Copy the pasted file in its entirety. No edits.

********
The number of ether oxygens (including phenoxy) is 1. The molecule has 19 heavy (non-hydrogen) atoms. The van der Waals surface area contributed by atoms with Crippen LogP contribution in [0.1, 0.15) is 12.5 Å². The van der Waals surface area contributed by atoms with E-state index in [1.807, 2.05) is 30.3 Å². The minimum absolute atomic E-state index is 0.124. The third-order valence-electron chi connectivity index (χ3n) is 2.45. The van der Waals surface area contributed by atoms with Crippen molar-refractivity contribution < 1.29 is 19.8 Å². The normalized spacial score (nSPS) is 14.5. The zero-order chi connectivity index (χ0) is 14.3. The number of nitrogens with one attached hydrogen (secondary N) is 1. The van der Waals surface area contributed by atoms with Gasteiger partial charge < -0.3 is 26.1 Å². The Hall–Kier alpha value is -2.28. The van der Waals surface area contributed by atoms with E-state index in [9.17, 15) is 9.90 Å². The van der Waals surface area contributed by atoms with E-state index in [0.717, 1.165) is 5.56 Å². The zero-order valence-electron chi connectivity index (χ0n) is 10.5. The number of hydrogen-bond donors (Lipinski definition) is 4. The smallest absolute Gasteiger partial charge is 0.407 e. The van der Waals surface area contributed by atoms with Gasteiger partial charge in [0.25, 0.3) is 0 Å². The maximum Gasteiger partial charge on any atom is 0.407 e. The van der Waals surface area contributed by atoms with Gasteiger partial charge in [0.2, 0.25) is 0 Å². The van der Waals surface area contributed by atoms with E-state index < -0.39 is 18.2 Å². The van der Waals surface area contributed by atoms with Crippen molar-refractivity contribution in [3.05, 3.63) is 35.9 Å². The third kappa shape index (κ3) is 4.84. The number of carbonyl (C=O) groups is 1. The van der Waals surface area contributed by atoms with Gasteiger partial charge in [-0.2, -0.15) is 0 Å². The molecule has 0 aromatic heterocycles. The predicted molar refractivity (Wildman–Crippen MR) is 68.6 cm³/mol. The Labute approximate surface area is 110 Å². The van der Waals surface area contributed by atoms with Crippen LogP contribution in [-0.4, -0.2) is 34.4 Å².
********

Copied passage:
The number of ether oxygens (including phenoxy) is 1. The molecule has 19 heavy (non-hydrogen) atoms. The van der Waals surface area contributed by atoms with Crippen LogP contribution in [0.1, 0.15) is 12.5 Å². The van der Waals surface area contributed by atoms with E-state index in [1.807, 2.05) is 30.3 Å². The minimum absolute atomic E-state index is 0.124. The third-order valence-electron chi connectivity index (χ3n) is 2.45. The van der Waals surface area contributed by atoms with Crippen molar-refractivity contribution < 1.29 is 19.8 Å². The normalized spacial score (nSPS) is 14.5. The zero-order chi connectivity index (χ0) is 14.3. The number of nitrogens with one attached hydrogen (secondary N) is 1. The van der Waals surface area contributed by atoms with Gasteiger partial charge < -0.3 is 26.1 Å². The Hall–Kier alpha value is -2.28. The van der Waals surface area contributed by atoms with E-state index in [9.17, 15) is 9.90 Å². The van der Waals surface area contributed by atoms with E-state index in [0.717, 1.165) is 5.56 Å². The zero-order valence-electron chi connectivity index (χ0n) is 10.5. The number of hydrogen-bond donors (Lipinski definition) is 4. The smallest absolute Gasteiger partial charge is 0.407 e. The van der Waals surface area contributed by atoms with Gasteiger partial charge in [0.25, 0.3) is 0 Å². The maximum Gasteiger partial charge on any atom is 0.407 e. The van der Waals surface area contributed by atoms with Gasteiger partial charge in [0.2, 0.25) is 0 Å². The van der Waals surface area contributed by atoms with E-state index < -0.39 is 18.2 Å². The van der Waals surface area contributed by atoms with Crippen molar-refractivity contribution in [3.05, 3.63) is 35.9 Å². The third kappa shape index (κ3) is 4.84. The number of carbonyl (C=O) groups is 1. The van der Waals surface area contributed by atoms with Gasteiger partial charge in [-0.2, -0.15) is 0 Å². The molecule has 0 aromatic heterocycles. The predicted molar refractivity (Wildman–Crippen MR) is 68.6 cm³/mol. The Labute approximate surface area is 110 Å². The van der Waals surface area contributed by atoms with Crippen LogP contribution in [-0.4, -0.2) is 34.4 Å².